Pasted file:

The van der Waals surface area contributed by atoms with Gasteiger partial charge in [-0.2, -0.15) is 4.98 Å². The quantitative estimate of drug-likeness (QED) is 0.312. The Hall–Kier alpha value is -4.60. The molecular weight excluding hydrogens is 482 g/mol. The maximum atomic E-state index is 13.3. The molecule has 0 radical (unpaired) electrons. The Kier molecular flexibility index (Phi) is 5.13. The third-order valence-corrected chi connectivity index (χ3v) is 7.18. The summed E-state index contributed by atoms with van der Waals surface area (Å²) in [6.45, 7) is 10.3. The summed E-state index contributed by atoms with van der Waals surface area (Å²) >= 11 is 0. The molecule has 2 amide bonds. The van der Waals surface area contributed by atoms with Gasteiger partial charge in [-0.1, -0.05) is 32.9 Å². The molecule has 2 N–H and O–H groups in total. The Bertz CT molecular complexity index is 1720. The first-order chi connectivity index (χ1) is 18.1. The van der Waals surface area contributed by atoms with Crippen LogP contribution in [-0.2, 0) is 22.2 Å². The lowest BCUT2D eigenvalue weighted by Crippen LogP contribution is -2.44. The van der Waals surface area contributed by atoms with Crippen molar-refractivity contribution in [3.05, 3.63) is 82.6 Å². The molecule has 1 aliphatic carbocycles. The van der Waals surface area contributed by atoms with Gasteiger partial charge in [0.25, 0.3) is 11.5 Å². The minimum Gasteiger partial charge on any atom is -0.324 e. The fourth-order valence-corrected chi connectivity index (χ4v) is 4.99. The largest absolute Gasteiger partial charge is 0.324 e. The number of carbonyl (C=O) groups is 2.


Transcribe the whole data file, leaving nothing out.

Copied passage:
The van der Waals surface area contributed by atoms with Gasteiger partial charge in [-0.2, -0.15) is 4.98 Å². The quantitative estimate of drug-likeness (QED) is 0.312. The Hall–Kier alpha value is -4.60. The molecular weight excluding hydrogens is 482 g/mol. The maximum atomic E-state index is 13.3. The molecule has 0 radical (unpaired) electrons. The Kier molecular flexibility index (Phi) is 5.13. The third-order valence-corrected chi connectivity index (χ3v) is 7.18. The summed E-state index contributed by atoms with van der Waals surface area (Å²) in [6.45, 7) is 10.3. The summed E-state index contributed by atoms with van der Waals surface area (Å²) >= 11 is 0. The molecule has 2 amide bonds. The van der Waals surface area contributed by atoms with Gasteiger partial charge in [-0.1, -0.05) is 32.9 Å². The molecule has 2 N–H and O–H groups in total. The Bertz CT molecular complexity index is 1720. The first-order chi connectivity index (χ1) is 18.1. The van der Waals surface area contributed by atoms with Crippen LogP contribution in [-0.2, 0) is 22.2 Å². The lowest BCUT2D eigenvalue weighted by Crippen LogP contribution is -2.44. The van der Waals surface area contributed by atoms with Crippen molar-refractivity contribution in [3.05, 3.63) is 82.6 Å². The molecule has 1 aliphatic carbocycles. The van der Waals surface area contributed by atoms with Gasteiger partial charge in [0.25, 0.3) is 11.5 Å². The minimum Gasteiger partial charge on any atom is -0.324 e. The fourth-order valence-corrected chi connectivity index (χ4v) is 4.99. The largest absolute Gasteiger partial charge is 0.324 e. The number of carbonyl (C=O) groups is 2.